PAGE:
Richard Franklin: For Whom The Constitution Tolls
For Whom The Constitution Tolls
by Richard L. Franklin
The pell mell rush of states to amend their constitutions so as to deny civil marriages to gays and lesbians reminds me of how profoundly ignorant Americans are regarding the purpose of the Constitution. I doubt that more than one percent of Americans has ever paused to think about why the founding fathers concluded that our future American democracy absolutely had to have a constitution. Why didn't they simply go ahead with a system of popular elections followed by democratic lawmaking and governance? Such a state would certainly qualify as a pure democracy, and it would be happily unencumbered by such irrelevancies as constitutional hindrances in the running of the nation.
Well, maybe not so 'happily'. The main reason the founding fathers were adamant about crafting and establishing a constitution was a philosophical principle that had been debated and thought about in the colonies for many years prior to American independence.
The foremost of the founders were well educated men who were well versed in the history and philosophy of Ancient Greece. They had a special interest in what the the Greek thinkers had to say about the dangers of a pure, unconstrained democracy. They believed such a state would inevitably degenerate into repressive mob rule. Certain facets of human nature never change. The Greeks believed that in a democracy majorities would always sooner or later seek to curtail the rights of disliked minorities or even persecute them with harsh laws.
The founding fathers of America were deeply fearful such a tyranny of the majority would eventually take form if there was no fundamental document protecting unpopular minorities from the hatred and subsequent repression of an aroused majority. The founders were mulling over this concern long before they ever attended the Constitutional Convention, and they brought that concern with them.
The founders were patricians of substantial wealth and status. As is usually the case with a wealthy caste, they were deeply worried the lumpenproletariat might one day rise up and try to take away their money. This fear appears to be universal in all societies. Wealthy classes are always worried one group or another might try to take their money from them. In short, a wealthy propertied class saw itself as a minority that might one day be persecuted by the unwashed, unpropteried, and uneducated masses. Although this motive was hardly admirable, the basis for their concern was not entirely irrational.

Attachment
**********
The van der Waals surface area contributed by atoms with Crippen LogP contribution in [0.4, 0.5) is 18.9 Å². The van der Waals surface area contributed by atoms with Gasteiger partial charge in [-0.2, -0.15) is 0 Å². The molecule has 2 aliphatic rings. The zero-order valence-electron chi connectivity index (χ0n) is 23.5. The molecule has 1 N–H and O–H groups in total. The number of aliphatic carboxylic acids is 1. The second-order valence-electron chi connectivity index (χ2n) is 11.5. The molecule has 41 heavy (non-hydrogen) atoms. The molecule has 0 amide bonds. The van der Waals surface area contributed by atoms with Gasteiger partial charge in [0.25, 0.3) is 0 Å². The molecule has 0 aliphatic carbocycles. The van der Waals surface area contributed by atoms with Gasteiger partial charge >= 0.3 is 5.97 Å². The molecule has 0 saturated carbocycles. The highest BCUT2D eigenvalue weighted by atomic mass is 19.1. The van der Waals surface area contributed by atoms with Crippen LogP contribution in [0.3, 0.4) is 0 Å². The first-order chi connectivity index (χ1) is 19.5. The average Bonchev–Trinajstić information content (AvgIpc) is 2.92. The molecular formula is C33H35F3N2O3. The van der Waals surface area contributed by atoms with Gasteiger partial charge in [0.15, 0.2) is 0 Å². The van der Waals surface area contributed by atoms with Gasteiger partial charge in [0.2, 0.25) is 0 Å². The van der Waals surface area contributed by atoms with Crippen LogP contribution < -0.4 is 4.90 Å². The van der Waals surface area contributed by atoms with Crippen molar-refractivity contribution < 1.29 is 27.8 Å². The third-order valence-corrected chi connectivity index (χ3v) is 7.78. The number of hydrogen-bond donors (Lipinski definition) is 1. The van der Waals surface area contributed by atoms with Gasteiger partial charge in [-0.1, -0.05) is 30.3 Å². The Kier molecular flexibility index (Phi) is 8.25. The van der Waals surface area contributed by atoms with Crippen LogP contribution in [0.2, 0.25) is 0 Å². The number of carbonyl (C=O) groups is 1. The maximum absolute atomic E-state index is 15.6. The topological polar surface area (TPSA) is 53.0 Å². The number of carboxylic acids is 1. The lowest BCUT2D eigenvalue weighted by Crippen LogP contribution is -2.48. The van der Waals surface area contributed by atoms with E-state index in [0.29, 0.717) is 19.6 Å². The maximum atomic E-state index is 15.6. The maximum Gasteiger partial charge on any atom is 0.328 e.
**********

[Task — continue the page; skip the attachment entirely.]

They therefore came to believe a strong constitution was imperative to throw up a wall of protection around minority groups within society. Without it, one large majority group or another would, in a pure democracy, always eventually seek to repress, or worse yet, dispossess targeted minorities.
What I'm leading up to is this: the Constitution was created primarily to protect minorities from oppression by majorities. The American Constitution's main purpose was, and is, to protect racial, political, and economic minorities from an inevitable tyranny of the majority.
The high court of Massachusetts has now stated that sexual-orientation minorities are at risk of being victims of exactly the kind of repression feared by the founders. If the system were to work as the founders hoped it would, those minorities would be ensconced in a protective shell provided by the state or federal governments in the form of constitutional barriers.
Hard as this may be for most Americans to accept, the US Constitution exists primarily for the protection of minorities such as gays and lesbians. The great document was created not for the majority of Americans, who unfortunately often fear or hate certain minorities. It was created to protect those minorities from persecution by tyrannical majorities. It was never thought necessary to protect the majorities in a democratic state. As the founders saw it, majorities will generally do just fine without special protections.
As one listens to and reads the polemics surrounding the debate over gay rights, one has to conclude that Americans believe the exact opposite — that the Constitution exists to protect the majority from disliked minorities. In order to convert this absurd notion into a reality, a stream of states has moved to amend their constitutions so as to deny to gay or lesbian couples the right to enter into the exact same civil contracts that heterosexual couples are allowed to enter into.
I can scarcely think of a sadder irony.